Austin Bay

Based on current trends, Libyan dictator Moammar Gadhafi is losing his war against his own people. That's good. Gadhafi's defeat will be another significant victory in the struggle against tyranny.

However, inept coalition leadership, especially from the Obama administration, means the war is far from won.

In late April, Gadhafi faced a war on five military fronts. A sixth front is now emerging. Gadhafi must divide his forces and devote resources to each sector.

(1) Eastern front (or Benghazi front). Here Gadhafi's fighters confront the bulk of rebel forces under the Transitional National Council (TNC).

(2) Southern front. Berber rebels in the Nafusa Mountains have maintained control of supply routes from Tunisia.

(3) Misrata. Rebels succeeded in breaking Gadhafi's siege of this western coastal city in May.

(4) Coastal Libya (west of Tripoli). Resistance flickers here but never disappears.

(5) NATO's attacks on Gadhafi's command sites in western Libya are this conflict's strategic air war. President Barack Obama said Gadhafi must go, which makes him the most critical strategic target. The NATO naval blockade stops Gadhafi from shipping oil, which squeezes his finances while permitting TNC oil sales. This week, the U.S. State Department confirmed at least two tanker-loads of oil have been sold by the TNC.

The incipient sixth front is Tripoli, Gadhafi's bastion, where discontented citizens increasingly oppose him. When an oppressed people snap fear's psychological bonds, they shatter the dictator's most potent weapon.

Gadhafi has tried to destroy individual fronts (e.g., Misrata), but he lacks the combat power. The TNC alone is weak, and the TNC's allies (especially the U.S.) refuse to use their overwhelming combat power decisively. The result is a peculiar, multi-front siege of Gadhafi's regime that has become a war of military and moral attrition.

Yet overall the trends indicate Gadhafi is losing, albeit very slowly.

Slow is the problem with a siege, whether attacking a castle or a country. Military attrition warfare in inhabited urban areas yields mounting civilian casualties and runs counter to the expressed purpose of a war cast as an operation to protect civilian lives.

The Obama administration is largely responsible for the conflict's slow pace. The administration has repeatedly missed opportunities to shatter Gadhafi's forces and accelerate his regime's decline by employing overwhelming combat power. For example, U.S. Air Force AC-130 gunships at Misrata would have quickly destroyed Gadhafi's besieging artillery and tanks. The administration refused to do it. Scores of civilians died needlessly, and the war grinds on. The fact the rebels are winning speaks to their relentlessness, despite coalition fecklessness.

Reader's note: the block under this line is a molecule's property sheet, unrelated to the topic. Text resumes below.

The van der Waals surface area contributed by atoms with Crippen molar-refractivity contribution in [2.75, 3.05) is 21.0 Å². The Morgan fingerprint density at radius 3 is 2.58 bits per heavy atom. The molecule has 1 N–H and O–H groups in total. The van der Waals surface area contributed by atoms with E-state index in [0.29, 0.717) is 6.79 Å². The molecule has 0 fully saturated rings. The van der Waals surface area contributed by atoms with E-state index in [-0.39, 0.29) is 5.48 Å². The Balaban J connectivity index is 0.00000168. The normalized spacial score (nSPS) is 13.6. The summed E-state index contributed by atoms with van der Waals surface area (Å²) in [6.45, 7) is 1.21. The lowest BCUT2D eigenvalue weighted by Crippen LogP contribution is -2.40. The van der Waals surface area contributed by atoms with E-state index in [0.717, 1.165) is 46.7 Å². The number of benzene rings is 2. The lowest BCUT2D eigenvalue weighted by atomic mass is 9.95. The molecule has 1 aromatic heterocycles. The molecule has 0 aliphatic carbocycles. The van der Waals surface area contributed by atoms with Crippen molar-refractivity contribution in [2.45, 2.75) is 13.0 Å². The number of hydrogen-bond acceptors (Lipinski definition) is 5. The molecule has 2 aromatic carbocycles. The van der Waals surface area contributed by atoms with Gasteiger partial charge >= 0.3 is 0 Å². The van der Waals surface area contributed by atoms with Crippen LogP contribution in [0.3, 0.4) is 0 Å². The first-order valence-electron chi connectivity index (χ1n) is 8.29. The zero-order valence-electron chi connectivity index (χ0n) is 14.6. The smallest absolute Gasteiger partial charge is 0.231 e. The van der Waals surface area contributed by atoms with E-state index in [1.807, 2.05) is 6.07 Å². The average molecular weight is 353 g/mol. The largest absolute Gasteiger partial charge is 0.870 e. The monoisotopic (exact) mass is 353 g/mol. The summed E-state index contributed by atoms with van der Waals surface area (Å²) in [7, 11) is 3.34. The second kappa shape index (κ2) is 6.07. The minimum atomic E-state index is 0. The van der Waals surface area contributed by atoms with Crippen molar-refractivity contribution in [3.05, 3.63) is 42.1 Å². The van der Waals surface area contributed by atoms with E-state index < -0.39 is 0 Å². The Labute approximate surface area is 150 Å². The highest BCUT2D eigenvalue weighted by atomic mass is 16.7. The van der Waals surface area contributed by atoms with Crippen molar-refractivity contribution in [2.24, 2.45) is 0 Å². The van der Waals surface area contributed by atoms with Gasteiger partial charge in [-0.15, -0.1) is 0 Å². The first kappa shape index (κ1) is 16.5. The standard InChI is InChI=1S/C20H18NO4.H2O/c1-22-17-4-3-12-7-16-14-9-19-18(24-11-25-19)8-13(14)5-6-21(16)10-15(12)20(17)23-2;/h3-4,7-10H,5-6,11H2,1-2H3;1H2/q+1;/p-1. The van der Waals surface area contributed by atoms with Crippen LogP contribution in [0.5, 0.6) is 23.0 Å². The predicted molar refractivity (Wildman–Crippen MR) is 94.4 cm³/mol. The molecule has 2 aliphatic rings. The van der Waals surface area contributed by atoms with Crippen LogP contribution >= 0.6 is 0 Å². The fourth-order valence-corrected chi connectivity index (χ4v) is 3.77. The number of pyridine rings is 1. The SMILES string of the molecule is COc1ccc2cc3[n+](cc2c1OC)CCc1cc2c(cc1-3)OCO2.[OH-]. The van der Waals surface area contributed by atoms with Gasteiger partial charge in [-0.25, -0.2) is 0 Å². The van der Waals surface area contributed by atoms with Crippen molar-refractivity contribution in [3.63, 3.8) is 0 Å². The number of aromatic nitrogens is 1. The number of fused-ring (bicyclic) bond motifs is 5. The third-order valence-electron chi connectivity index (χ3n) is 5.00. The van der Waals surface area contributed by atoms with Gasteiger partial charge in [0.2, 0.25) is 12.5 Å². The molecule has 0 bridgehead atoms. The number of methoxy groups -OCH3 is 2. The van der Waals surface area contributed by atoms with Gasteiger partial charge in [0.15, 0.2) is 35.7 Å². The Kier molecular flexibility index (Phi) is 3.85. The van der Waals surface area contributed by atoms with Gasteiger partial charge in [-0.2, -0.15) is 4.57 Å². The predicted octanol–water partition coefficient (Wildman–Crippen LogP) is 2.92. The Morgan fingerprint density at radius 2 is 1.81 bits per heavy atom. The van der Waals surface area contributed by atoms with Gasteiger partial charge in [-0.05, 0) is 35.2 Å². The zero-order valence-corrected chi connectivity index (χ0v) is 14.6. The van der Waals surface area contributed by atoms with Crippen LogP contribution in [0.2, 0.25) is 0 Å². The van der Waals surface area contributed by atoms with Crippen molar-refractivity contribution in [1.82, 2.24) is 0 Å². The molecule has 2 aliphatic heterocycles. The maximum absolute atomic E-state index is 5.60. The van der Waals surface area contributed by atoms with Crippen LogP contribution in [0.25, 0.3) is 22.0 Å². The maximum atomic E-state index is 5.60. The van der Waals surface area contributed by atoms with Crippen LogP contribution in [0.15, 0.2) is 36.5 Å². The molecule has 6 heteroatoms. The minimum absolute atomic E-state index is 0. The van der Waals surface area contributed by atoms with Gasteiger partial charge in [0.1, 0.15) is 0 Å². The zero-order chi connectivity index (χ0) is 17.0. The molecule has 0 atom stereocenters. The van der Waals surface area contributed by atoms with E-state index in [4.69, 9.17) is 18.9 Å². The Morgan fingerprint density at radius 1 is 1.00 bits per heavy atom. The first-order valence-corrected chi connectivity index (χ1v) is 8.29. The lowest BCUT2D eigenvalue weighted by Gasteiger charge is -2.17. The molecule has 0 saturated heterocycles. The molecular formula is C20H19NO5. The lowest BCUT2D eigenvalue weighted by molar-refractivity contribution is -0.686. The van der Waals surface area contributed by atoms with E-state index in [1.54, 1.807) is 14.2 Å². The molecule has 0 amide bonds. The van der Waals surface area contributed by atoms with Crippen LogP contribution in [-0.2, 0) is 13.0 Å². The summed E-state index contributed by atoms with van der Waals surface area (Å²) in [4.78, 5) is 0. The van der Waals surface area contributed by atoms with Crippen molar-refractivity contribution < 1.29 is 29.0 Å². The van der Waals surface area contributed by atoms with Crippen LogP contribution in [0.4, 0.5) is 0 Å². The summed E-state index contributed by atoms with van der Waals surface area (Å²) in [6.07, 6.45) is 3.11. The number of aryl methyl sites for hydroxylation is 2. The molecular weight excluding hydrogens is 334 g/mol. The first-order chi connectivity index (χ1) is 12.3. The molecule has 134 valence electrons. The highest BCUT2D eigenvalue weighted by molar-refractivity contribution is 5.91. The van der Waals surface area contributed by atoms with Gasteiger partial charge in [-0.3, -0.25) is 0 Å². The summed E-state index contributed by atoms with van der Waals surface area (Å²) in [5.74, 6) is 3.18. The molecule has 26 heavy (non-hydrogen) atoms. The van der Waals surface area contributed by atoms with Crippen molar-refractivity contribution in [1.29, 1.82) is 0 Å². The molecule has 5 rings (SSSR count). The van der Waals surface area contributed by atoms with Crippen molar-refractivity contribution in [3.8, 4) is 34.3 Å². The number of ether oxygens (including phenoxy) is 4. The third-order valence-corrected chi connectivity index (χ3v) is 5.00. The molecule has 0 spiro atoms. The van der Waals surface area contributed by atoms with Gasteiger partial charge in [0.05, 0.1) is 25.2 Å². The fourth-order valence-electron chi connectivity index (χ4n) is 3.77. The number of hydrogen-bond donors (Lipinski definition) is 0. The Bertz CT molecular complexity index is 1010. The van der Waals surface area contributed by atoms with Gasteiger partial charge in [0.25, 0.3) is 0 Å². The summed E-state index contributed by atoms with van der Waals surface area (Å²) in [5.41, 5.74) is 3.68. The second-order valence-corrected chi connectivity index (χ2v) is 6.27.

Hesitant leadership has plagued the Libyan war from its inception. President Obama pledged to overthrow Gadhafi -- the right and worthy goal -- then proceeded to obscure that commitment. The allegedly eloquent Obama failed to use his bully pulpit to preach the gospel of freedom and the rule of law, old-time American sermons that speak to the reviving hopes of the oppressed in the 21st century. Instead of clarifying vision, he vacillated and fled from responsible leadership instead of embracing the opportunity to lead responsibly.

Why? Perhaps he thought vacillation was the sine qua non of smart; it would appease his anti-George W. Bush domestic political base. Instead of seeking congressional support, which Bush did, Obama opted for "Alice in Wonderland" word games and would not even call the Libyan war a war. The word games violated common sense; his gimmickry cheapened the presidency. Ultimately, he failed to secure the American people's support for a war of liberation against a vicious dictator and a longtime supporter of anti-Western terrorists.

Now, even though the rebels are winning, Obama faces growing opposition from a disgruntled American political left and right, and he is caught in a fight over the War Powers Resolution.

To Gadhafi, this Washington ruckus signals a weakening will to defeat him. Dictators survive on delusions and continue to kill while they cling to them. Obama administration policies feed Gadhafi's delusions. The result is a savage irony. Barack Obama's political ineptitude has become Gadhafi's most important strategic ally -- Hugo Chavez, Robert Mugabe and Iran to the contrary.

 


Austin Bay

Austin Bay is the author of three novels. His third novel, The Wrong Side of Brightness, was published by Putnam/Jove in June 2003. He has also co-authored four non-fiction books, to include A Quick and Dirty Guide to War: Third Edition (with James Dunnigan, Morrow, 1996).
 
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